Influx of would-be migrants corrupts small Guatemalan town

July 05, 1993|By Caitlin Francke | Caitlin Francke,Contributing Writer

TECUN UMAN, Guatemala -- They call this place on the border with Mexico a "Little Tijuana" because it's where thousands of Latin Americans try to make their way illegally to the United States.

But so many of them are caught and sent back here that it has turned the once-small fishing and farming community into a hotbed of crime and corruption.

Guatemalan officials in Tecun Uman estimate that every day between between 1,000 and 2,000 Central and South Americans try to cross the 930-mile Guatemalan border en route to the United States via Mexico.

But stronger U.S. immigration laws coupled with a clampdown by Mexican authorities in the past five years has resulted in an estimated 200 immigrants being deported back to Guatemala every day.

They tend to remain in places like Tecun Uman waiting for another opportunity to make the trip to the United States, and RTC many of them resort to vice and crime to earn enough to make the journey.

Local residents fear for the breakdown of their community.

"We used to hear marimba [music] here, now we hear bullets," said Hernan Rafael Escobar Barrios, a 75-year-old shop owner whose family has lived in Tecun Uman for five generations.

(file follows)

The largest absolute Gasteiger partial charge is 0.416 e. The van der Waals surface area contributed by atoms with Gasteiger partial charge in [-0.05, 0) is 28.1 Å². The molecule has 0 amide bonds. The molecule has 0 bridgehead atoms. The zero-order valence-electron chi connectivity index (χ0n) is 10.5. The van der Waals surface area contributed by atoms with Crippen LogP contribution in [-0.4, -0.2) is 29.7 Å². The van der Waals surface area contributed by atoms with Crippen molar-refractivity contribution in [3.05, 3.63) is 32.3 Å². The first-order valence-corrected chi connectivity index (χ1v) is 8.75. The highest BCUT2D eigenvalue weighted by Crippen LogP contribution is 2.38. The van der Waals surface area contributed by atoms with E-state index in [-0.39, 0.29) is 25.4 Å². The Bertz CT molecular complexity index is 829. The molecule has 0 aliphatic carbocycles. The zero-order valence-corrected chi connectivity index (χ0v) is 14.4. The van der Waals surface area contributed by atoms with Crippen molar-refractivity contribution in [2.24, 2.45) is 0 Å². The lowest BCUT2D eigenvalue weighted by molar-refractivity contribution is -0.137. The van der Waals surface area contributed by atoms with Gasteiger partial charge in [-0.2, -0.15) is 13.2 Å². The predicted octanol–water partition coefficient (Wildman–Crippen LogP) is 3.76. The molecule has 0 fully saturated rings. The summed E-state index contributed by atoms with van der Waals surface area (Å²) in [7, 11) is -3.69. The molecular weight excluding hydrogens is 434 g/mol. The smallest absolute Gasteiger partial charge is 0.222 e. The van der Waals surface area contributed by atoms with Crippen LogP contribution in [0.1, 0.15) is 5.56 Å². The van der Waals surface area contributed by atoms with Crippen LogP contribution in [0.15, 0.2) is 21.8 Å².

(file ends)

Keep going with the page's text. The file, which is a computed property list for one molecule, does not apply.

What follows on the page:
The director of Tecun Uman's funeral home, Enrique Hernandez, said that deaths here have multiplied both from people drowning in the river trying to cross into Mexico and being shot in the town.

Many blame the "coyotes," the notoriously corrupt guides who charge up to $2,000 to lead people to the United States.

"All the money they make they spend on booze, women and fast cars. Before the town was quiet, and you could leave your door unlocked. Not any more," lamented shopkeeper Mario Choel in Ciudad Hidalgo, the town on the opposite end of the bridge from Tecun Uman.

Townspeople half-jokingly refer to the town as Sodom and Gomorrah because of corruption. Police and other officials can be bought off easily, and the town has become lawless, they say.

Cheap hotels and flophouses that have sprung up all over town now number about 40 as opposed to five less than 10 years ago. Brothels and bars provide work for those anxious to earn cash and solace for those who keep getting turned back.

"To be able to eat, they [the migrants] have to commit sins," said local innkeeper Celeste Marilu Coatepeque, who fears for the future of her three children in this town.

Roxana Yamilet, a 27-year-old Salvadoran woman, began working as a prostitute in the nearby town of Malacatan after she failed three times to make it to the United States.

Averting her heavily mascaraed eyes, she said, "I don't like this kind of work, but since we are stuck here, we have to do it to earn money. I have three children in El Salvador that I have to support.

"But when I get there [to the United States], there is no way I am doing this. I want to be a cook," she said.

Despite the clear risks, hopeful Central and South Americans continue to arrive at the border in droves impelled by increasing poverty in their own countries.

"The last thing these people lose is hope," says the Rev. Jesus Rodriguez, a local Catholic priest.

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